Fruit or Vegetable - Do You Know The Difference?

According to botanists (those who study plants) a fruit is the part of the plant that develops from a flower. It's also the section of the plant that contains the seeds. The other parts of plants are considered vegetables. These include the stems, leaves and roots - and even the flower bud.

The following are technically fruits: avocado, beans, pea pods, corn kernels, cucumbers, grains, nuts, olives, peppers, pumpkin, squash, sunflower seeds and tomatoes. Vegetables include celery (stem), lettuce (leaves), cauliflower and broccoli (buds), and beets, carrots and potatoes (roots).

From a culinary standpoint, vegetables are less sweet - or more savory - and served as part of the main dish. Fruits are more sweet and tart and are most often served as a dessert or snack. Both fruits and vegetables can be made into juice for a refreshing beverage. Some fruits are "nuts" or "grains" or "seeds" - and are served accordingly.

Nutritionally speaking, fruits and vegetables are similar. Compared with animal products, they're generally lower in calories and fat, but higher in fiber. Fruits and vegetables also contain health-enhancing plant compounds such as antioxidants. And they are loaded with vitamins and minerals.

One serving (half a cup) of most fruits has a bit more calories than one serving of vegetables. Exceptions would be dense, starchy vegetables such as potatoes or beets.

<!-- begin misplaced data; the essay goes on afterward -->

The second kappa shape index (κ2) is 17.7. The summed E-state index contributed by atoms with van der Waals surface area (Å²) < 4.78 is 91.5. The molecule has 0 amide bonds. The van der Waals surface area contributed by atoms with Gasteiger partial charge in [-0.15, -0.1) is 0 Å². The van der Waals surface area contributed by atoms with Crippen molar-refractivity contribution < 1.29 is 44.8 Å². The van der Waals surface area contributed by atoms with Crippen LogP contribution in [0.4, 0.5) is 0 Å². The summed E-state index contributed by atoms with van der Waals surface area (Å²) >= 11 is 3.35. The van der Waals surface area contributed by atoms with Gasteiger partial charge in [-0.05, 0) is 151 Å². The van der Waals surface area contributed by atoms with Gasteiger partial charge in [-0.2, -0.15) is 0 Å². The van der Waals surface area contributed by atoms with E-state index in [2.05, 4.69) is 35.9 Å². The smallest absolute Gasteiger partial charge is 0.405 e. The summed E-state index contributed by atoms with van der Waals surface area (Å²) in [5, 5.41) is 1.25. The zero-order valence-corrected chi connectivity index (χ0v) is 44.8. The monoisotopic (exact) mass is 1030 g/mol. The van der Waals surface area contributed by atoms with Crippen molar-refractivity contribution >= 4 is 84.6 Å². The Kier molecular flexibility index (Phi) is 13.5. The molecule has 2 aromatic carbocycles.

One thing that is simple to understand about fruits and vegetables is that most people don't eat enough of them. According to the Dietary Guidelines for Americans, you should aim for 2 or more cups of fruit a day, and 2 1/2 cups of vegetables. The average adult eats 1 cup of fruit and about 1 1/2 cups of vegetables a day.

There has been a decline in consumption of fruits and vegetables. Between 1999 and 2008, the actual number of servings of fruit and vegetables declined by 10%.

We also know that not eating enough fruits and vegetables plays a role in cancer, heart disease, high blood pressure , stroke and diabetes.

fruit or vegetable - the simple fact is we should eat more of both of them. However, doing that doesn't seem so simple. Just a little something to chew on...

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